The world can still hope to stave off the worst ravages of climate breakdown but only through a “now or never” dash to a low-carbon economy and society, scientists have said in what is in effect a final warning for governments on the climate.
Greenhouse gas emissions must peak by 2025, and can be nearly halved this decade, according to the Intergovernmental Panel on Climate Change (IPCC), to give the world a chance of limiting future heating to 1.5C above pre-industrial levels.
The final cost of doing so will be minimal, amounting to just a few percent of global GDP by mid-century, though it will require a massive effort by governments, businesses and individuals.
But the chances were narrow and the world was failing to make the changes needed, the body of the world’s leading climate scientists warned. Temperatures will soar to more than 3C, with catastrophic consequences, unless policies and actions are urgently strengthened.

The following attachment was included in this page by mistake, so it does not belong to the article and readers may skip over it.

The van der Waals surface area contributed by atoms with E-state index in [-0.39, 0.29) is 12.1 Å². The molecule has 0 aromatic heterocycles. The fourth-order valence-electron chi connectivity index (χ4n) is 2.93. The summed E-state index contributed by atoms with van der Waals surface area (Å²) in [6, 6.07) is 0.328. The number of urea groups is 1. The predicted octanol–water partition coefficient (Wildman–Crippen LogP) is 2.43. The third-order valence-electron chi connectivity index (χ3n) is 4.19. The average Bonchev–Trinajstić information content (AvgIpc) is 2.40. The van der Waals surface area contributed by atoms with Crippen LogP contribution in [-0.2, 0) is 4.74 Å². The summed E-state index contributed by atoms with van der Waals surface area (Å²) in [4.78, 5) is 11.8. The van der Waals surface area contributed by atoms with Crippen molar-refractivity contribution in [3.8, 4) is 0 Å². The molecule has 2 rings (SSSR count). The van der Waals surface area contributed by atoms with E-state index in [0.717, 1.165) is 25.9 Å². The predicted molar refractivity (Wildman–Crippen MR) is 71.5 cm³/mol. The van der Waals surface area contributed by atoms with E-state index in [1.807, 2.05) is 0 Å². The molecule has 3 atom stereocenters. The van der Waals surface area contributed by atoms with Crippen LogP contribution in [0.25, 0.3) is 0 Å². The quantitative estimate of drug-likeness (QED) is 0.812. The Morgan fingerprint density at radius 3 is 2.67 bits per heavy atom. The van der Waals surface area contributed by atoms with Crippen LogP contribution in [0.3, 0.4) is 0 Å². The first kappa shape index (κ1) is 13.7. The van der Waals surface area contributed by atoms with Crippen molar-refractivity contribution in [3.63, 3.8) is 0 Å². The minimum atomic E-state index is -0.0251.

Jim Skea, a professor at Imperial College London and co-chair of the working group behind the report, said: “It’s now or never, if we want to limit global warming to 1.5C. Without immediate and deep emissions reductions across all sectors, it will be impossible.”
The report on Monday was the third and final section of the IPCC’s latest comprehensive review of climate science, drawing on the work of thousands of scientists. IPCC reports take about seven years to compile, making this potentially the last warning before the world is set irrevocably on a path to climate breakdown.
Though the report found it was now “almost inevitable” that temperatures would rise above 1.5C – the level above which many of the effects of climate breakdown will become irreversible – the IPCC said it could be possible to bring them back down below the critical level by the end of this century. But doing so could require technologies to remove carbon dioxide from the atmosphere, which campaigners warned were unproven and could not be a substitute for deep emissions cuts now.
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